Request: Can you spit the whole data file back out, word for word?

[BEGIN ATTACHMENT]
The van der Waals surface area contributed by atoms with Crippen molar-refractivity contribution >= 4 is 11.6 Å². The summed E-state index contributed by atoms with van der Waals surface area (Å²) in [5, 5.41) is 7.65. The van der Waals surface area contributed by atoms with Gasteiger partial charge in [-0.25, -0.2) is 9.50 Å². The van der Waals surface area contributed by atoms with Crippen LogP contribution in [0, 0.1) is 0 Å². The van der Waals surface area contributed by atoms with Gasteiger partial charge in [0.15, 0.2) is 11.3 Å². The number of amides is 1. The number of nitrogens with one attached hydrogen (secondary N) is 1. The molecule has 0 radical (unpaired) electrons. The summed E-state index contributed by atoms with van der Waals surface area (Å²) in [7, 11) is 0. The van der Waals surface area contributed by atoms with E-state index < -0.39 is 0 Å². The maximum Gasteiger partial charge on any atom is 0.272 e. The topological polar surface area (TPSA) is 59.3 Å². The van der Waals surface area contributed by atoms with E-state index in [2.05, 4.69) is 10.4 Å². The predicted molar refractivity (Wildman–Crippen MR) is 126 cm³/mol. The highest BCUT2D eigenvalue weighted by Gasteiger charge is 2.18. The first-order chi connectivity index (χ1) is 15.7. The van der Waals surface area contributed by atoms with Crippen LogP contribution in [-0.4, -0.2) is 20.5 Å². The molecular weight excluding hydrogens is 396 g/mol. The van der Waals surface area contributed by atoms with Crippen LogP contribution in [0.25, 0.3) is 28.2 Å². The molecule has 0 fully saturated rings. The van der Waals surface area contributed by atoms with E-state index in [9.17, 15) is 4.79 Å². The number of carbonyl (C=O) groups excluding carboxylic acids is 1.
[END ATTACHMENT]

The van der Waals surface area contributed by atoms with Crippen molar-refractivity contribution >= 4 is 11.6 Å². The summed E-state index contributed by atoms with van der Waals surface area (Å²) in [5, 5.41) is 7.65. The van der Waals surface area contributed by atoms with Gasteiger partial charge in [-0.25, -0.2) is 9.50 Å². The van der Waals surface area contributed by atoms with Crippen LogP contribution in [0, 0.1) is 0 Å². The van der Waals surface area contributed by atoms with Gasteiger partial charge in [0.15, 0.2) is 11.3 Å². The number of amides is 1. The number of nitrogens with one attached hydrogen (secondary N) is 1. The molecule has 0 radical (unpaired) electrons. The summed E-state index contributed by atoms with van der Waals surface area (Å²) in [7, 11) is 0. The van der Waals surface area contributed by atoms with E-state index < -0.39 is 0 Å². The maximum Gasteiger partial charge on any atom is 0.272 e. The topological polar surface area (TPSA) is 59.3 Å². The van der Waals surface area contributed by atoms with E-state index in [2.05, 4.69) is 10.4 Å². The predicted molar refractivity (Wildman–Crippen MR) is 126 cm³/mol. The highest BCUT2D eigenvalue weighted by Gasteiger charge is 2.18. The first-order chi connectivity index (χ1) is 15.7. The van der Waals surface area contributed by atoms with Crippen LogP contribution in [-0.4, -0.2) is 20.5 Å². The molecular weight excluding hydrogens is 396 g/mol. The van der Waals surface area contributed by atoms with Crippen LogP contribution in [0.25, 0.3) is 28.2 Å². The molecule has 0 fully saturated rings. The van der Waals surface area contributed by atoms with E-state index in [9.17, 15) is 4.79 Å². The number of carbonyl (C=O) groups excluding carboxylic acids is 1.